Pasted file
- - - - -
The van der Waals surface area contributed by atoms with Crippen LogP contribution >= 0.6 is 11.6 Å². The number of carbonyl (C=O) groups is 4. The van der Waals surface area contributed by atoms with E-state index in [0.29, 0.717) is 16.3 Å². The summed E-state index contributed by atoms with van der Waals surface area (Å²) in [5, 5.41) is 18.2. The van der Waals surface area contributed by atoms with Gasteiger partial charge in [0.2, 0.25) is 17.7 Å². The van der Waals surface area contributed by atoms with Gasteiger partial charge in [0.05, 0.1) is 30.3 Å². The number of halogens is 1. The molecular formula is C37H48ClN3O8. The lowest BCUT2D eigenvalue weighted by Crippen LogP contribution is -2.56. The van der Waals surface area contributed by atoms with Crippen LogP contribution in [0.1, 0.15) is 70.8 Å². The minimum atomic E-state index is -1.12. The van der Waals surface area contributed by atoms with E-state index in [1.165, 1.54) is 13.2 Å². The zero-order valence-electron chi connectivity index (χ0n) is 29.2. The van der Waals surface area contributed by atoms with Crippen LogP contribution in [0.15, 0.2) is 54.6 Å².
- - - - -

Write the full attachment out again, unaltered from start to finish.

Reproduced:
The van der Waals surface area contributed by atoms with Crippen LogP contribution >= 0.6 is 11.6 Å². The number of carbonyl (C=O) groups is 4. The van der Waals surface area contributed by atoms with E-state index in [0.29, 0.717) is 16.3 Å². The summed E-state index contributed by atoms with van der Waals surface area (Å²) in [5, 5.41) is 18.2. The van der Waals surface area contributed by atoms with Gasteiger partial charge in [0.2, 0.25) is 17.7 Å². The van der Waals surface area contributed by atoms with Gasteiger partial charge in [0.05, 0.1) is 30.3 Å². The number of halogens is 1. The molecular formula is C37H48ClN3O8. The lowest BCUT2D eigenvalue weighted by Crippen LogP contribution is -2.56. The van der Waals surface area contributed by atoms with Crippen LogP contribution in [0.1, 0.15) is 70.8 Å². The minimum atomic E-state index is -1.12. The van der Waals surface area contributed by atoms with E-state index in [1.165, 1.54) is 13.2 Å². The zero-order valence-electron chi connectivity index (χ0n) is 29.2. The van der Waals surface area contributed by atoms with Crippen LogP contribution in [0.15, 0.2) is 54.6 Å².